Weaknesses commonly found in democracies also make it difficult to mount a united front against the new autocrats. Look, for instance, at how voting structures in the European Union have prevented it from holding Orban to account or from stopping Hungary from blocking criticism of China and Russia. The Trump administration’s frustrations with the challenges and democratic norms of multilateral diplomacy caused it to withdraw from various international bodies. In 2018, it pulled out of the UN Human Rights Council, citing the membership of malefactors such as China, the Democratic Republic of the Congo, and Venezuela. Yet as Eliot Engel, then a Democratic congressman from New York, noted, that withdrawal just allowed “the council’s bad actors to follow their worst impulses unchecked.” The way to strengthen democracy is not to withdraw from universalist bodies, which are the battlegrounds for influence, but to forge alliances within them and use them more effectively. For instance, democracies account for 80 percent of the funding for the World Health Organization: properly concentrated, such power could have blunted the effort of China, which contributes only two percent, to distort the organization’s initial investigation into the origins of the COVID-19 pandemic.
“We do not know what is happening to us,” the Spanish philosopher José Ortega y Gasset wrote in the disorienting year of 1929, adding, “and that is precisely what is happening to us.” The plight of democracy today recalls his admonition.
The defenders of democracy seem caught off balance not just by the blatant criminality of the new autocrats but also by the onslaught against democratic checks and balances. Political leaders and policymakers have failed to counter the illiberal, populist narratives; the polarizing tactics; and the poisonous power of post-truth deceit. They have not yet put forward a compelling case for liberal democracy under the rule of law—an institutional arrangement too many young people have come to see as a quaint throwback with little relevance to contemporary realities. Worse, disoriented by the multiple layers of dissimulation that modern autocracy involves, democratic societies have not even fully grasped that they are in a fight to protect their freedoms. This is a key strategic advantage for autocratic leaders: they know that they must undermine democracy to survive, whereas democrats have yet to realize that they need to defeat the new autocracy if they are to survive.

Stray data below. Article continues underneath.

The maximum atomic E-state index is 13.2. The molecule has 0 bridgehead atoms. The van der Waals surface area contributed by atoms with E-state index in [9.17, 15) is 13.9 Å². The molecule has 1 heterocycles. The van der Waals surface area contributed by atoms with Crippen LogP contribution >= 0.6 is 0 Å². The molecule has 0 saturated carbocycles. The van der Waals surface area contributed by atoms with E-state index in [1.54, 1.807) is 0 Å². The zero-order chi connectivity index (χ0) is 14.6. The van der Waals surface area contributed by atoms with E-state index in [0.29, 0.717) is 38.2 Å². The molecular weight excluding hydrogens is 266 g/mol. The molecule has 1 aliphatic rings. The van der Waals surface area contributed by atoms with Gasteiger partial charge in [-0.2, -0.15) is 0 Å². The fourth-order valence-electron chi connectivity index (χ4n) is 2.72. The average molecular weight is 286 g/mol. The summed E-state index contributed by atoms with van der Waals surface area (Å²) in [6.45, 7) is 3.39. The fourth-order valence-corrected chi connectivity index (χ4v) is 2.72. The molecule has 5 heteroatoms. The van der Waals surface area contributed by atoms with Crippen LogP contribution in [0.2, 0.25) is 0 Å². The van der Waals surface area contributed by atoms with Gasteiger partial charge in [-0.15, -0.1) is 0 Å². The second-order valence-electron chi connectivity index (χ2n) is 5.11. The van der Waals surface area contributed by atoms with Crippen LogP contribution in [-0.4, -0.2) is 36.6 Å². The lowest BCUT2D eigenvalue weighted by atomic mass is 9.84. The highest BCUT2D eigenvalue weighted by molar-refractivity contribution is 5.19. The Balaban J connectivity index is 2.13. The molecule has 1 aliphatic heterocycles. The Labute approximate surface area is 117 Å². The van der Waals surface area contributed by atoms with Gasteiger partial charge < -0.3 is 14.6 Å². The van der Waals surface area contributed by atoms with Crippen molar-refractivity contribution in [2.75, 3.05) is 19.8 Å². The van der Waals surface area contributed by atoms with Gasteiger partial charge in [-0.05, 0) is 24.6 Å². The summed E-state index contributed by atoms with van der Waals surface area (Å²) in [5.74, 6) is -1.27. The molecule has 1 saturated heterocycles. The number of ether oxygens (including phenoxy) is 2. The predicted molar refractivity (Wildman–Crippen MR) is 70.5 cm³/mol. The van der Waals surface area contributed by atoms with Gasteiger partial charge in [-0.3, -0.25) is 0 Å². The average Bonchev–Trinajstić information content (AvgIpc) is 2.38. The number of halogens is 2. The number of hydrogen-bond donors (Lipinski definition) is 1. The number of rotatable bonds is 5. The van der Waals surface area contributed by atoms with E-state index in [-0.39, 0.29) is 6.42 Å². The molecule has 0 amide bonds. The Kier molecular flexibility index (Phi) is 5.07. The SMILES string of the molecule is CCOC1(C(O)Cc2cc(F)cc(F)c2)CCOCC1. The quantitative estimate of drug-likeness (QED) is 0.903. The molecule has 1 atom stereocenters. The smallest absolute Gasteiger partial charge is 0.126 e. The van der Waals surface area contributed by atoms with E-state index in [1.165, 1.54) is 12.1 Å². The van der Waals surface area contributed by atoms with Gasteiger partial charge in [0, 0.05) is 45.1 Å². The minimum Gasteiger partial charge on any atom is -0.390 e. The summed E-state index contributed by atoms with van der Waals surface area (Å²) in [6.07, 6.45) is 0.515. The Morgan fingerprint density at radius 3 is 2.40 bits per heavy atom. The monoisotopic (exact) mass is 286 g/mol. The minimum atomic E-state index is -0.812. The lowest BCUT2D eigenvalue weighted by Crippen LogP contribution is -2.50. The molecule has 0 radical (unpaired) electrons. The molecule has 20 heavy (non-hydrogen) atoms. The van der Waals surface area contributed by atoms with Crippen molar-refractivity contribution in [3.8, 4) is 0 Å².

Fighting back will require determination and the mobilization of all types of resources—political, economic, and technological. Those battling on behalf of democratic institutions will need to fortify checks and balances and pass measures aimed at fostering fair political competition. Diplomats keen to preserve democracy will need to push for more effective rules in the international arena to check the spread of post-truth deception in media new and old.
None of this is possible without clarity. No problem has ever been solved without first being identified, and no fight has ever been won without first being waged. Recognizing the magnitude of the problem is an important first step; action must follow. If democracies wait until the new autocrats’ endgame is unambiguous, it will be too late.